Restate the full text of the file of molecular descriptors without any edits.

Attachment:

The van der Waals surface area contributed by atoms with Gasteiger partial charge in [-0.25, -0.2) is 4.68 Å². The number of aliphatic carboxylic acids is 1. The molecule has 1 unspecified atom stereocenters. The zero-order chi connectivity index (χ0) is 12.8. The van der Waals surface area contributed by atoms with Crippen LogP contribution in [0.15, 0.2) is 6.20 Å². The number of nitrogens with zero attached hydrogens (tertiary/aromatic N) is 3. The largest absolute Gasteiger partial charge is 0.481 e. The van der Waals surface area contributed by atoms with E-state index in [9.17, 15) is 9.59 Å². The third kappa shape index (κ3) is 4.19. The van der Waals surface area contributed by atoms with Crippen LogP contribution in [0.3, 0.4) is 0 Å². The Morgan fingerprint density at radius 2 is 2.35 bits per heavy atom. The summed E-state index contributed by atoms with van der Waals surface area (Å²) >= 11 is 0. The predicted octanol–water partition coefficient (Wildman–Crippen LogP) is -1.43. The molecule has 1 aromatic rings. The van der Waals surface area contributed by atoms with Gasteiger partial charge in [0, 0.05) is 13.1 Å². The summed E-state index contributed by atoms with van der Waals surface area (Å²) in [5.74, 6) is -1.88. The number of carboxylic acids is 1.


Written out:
The van der Waals surface area contributed by atoms with Gasteiger partial charge in [-0.25, -0.2) is 4.68 Å². The number of aliphatic carboxylic acids is 1. The molecule has 1 unspecified atom stereocenters. The zero-order chi connectivity index (χ0) is 12.8. The van der Waals surface area contributed by atoms with Crippen LogP contribution in [0.15, 0.2) is 6.20 Å². The number of nitrogens with zero attached hydrogens (tertiary/aromatic N) is 3. The largest absolute Gasteiger partial charge is 0.481 e. The van der Waals surface area contributed by atoms with E-state index in [9.17, 15) is 9.59 Å². The third kappa shape index (κ3) is 4.19. The van der Waals surface area contributed by atoms with Crippen LogP contribution in [0.3, 0.4) is 0 Å². The Morgan fingerprint density at radius 2 is 2.35 bits per heavy atom. The summed E-state index contributed by atoms with van der Waals surface area (Å²) >= 11 is 0. The predicted octanol–water partition coefficient (Wildman–Crippen LogP) is -1.43. The molecule has 1 aromatic rings. The van der Waals surface area contributed by atoms with Gasteiger partial charge in [0, 0.05) is 13.1 Å². The summed E-state index contributed by atoms with van der Waals surface area (Å²) in [5.74, 6) is -1.88. The number of carboxylic acids is 1.